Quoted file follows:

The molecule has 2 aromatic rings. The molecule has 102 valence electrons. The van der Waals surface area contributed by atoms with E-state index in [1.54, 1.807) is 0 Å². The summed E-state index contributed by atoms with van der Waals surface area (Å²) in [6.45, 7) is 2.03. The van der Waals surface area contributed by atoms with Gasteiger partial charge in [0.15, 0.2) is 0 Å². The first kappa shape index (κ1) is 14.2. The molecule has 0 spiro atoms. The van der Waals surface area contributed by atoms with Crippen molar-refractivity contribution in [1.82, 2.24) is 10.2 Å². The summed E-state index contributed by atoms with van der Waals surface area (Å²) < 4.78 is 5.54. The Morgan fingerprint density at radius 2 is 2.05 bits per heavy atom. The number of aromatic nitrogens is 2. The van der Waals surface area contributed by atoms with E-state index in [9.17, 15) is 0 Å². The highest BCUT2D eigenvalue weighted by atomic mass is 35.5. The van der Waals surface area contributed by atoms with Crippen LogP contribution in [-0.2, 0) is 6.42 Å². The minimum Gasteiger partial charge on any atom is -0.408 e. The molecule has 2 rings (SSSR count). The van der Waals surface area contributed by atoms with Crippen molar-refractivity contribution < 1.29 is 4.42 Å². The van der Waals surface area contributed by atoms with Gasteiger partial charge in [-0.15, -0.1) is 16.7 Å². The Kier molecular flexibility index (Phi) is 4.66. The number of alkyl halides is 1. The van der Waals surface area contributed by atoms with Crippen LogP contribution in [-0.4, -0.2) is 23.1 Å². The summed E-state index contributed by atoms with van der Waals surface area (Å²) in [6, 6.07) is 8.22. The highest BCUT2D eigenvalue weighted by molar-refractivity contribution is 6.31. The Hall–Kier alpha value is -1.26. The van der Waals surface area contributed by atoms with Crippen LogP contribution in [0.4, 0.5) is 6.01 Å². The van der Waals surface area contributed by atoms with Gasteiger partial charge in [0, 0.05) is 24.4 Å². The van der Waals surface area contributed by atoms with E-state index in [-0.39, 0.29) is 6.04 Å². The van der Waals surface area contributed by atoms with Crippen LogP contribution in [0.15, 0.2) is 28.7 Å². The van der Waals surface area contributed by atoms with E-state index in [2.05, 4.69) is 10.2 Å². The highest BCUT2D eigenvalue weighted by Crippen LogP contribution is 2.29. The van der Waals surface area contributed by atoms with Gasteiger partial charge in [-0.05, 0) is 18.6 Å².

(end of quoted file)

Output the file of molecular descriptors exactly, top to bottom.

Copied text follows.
The molecule has 2 aromatic rings. The molecule has 102 valence electrons. The van der Waals surface area contributed by atoms with E-state index in [1.54, 1.807) is 0 Å². The summed E-state index contributed by atoms with van der Waals surface area (Å²) in [6.45, 7) is 2.03. The van der Waals surface area contributed by atoms with Gasteiger partial charge in [0.15, 0.2) is 0 Å². The first kappa shape index (κ1) is 14.2. The molecule has 0 spiro atoms. The van der Waals surface area contributed by atoms with Crippen molar-refractivity contribution in [1.82, 2.24) is 10.2 Å². The summed E-state index contributed by atoms with van der Waals surface area (Å²) < 4.78 is 5.54. The Morgan fingerprint density at radius 2 is 2.05 bits per heavy atom. The number of aromatic nitrogens is 2. The van der Waals surface area contributed by atoms with E-state index in [9.17, 15) is 0 Å². The highest BCUT2D eigenvalue weighted by atomic mass is 35.5. The van der Waals surface area contributed by atoms with Crippen LogP contribution in [-0.2, 0) is 6.42 Å². The minimum Gasteiger partial charge on any atom is -0.408 e. The molecule has 2 rings (SSSR count). The van der Waals surface area contributed by atoms with Crippen molar-refractivity contribution < 1.29 is 4.42 Å². The van der Waals surface area contributed by atoms with Gasteiger partial charge in [-0.15, -0.1) is 16.7 Å². The Kier molecular flexibility index (Phi) is 4.66. The number of alkyl halides is 1. The van der Waals surface area contributed by atoms with Crippen LogP contribution in [-0.4, -0.2) is 23.1 Å². The summed E-state index contributed by atoms with van der Waals surface area (Å²) in [6, 6.07) is 8.22. The highest BCUT2D eigenvalue weighted by molar-refractivity contribution is 6.31. The Hall–Kier alpha value is -1.26. The van der Waals surface area contributed by atoms with Crippen LogP contribution in [0.4, 0.5) is 6.01 Å². The van der Waals surface area contributed by atoms with Gasteiger partial charge in [0, 0.05) is 24.4 Å². The van der Waals surface area contributed by atoms with E-state index in [-0.39, 0.29) is 6.04 Å². The van der Waals surface area contributed by atoms with Crippen LogP contribution in [0.15, 0.2) is 28.7 Å². The van der Waals surface area contributed by atoms with E-state index in [2.05, 4.69) is 10.2 Å². The highest BCUT2D eigenvalue weighted by Crippen LogP contribution is 2.29. The van der Waals surface area contributed by atoms with Gasteiger partial charge in [-0.05, 0) is 18.6 Å².